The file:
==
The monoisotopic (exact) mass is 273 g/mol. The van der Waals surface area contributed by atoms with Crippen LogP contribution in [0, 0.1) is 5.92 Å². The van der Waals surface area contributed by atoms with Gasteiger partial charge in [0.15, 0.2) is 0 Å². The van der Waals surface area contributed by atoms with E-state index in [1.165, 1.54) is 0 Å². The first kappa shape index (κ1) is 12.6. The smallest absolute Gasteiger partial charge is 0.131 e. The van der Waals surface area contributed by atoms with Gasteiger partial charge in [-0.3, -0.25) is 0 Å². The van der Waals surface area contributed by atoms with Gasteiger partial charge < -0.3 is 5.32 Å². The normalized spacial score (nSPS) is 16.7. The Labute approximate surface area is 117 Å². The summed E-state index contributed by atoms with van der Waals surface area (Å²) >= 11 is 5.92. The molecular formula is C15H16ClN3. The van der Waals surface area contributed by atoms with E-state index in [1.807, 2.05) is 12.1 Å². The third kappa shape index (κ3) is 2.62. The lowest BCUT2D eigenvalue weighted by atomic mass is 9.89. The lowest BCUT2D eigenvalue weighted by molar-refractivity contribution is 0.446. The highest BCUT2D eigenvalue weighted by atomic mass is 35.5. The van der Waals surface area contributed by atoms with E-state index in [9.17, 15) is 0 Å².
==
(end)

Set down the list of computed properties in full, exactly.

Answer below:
The monoisotopic (exact) mass is 273 g/mol. The van der Waals surface area contributed by atoms with Crippen LogP contribution in [0, 0.1) is 5.92 Å². The van der Waals surface area contributed by atoms with Gasteiger partial charge in [0.15, 0.2) is 0 Å². The van der Waals surface area contributed by atoms with E-state index in [1.165, 1.54) is 0 Å². The first kappa shape index (κ1) is 12.6. The smallest absolute Gasteiger partial charge is 0.131 e. The van der Waals surface area contributed by atoms with Gasteiger partial charge in [-0.3, -0.25) is 0 Å². The van der Waals surface area contributed by atoms with Gasteiger partial charge < -0.3 is 5.32 Å². The normalized spacial score (nSPS) is 16.7. The Labute approximate surface area is 117 Å². The summed E-state index contributed by atoms with van der Waals surface area (Å²) >= 11 is 5.92. The molecular formula is C15H16ClN3. The van der Waals surface area contributed by atoms with E-state index in [1.807, 2.05) is 12.1 Å². The third kappa shape index (κ3) is 2.62. The lowest BCUT2D eigenvalue weighted by atomic mass is 9.89. The lowest BCUT2D eigenvalue weighted by molar-refractivity contribution is 0.446. The highest BCUT2D eigenvalue weighted by atomic mass is 35.5. The van der Waals surface area contributed by atoms with E-state index in [9.17, 15) is 0 Å².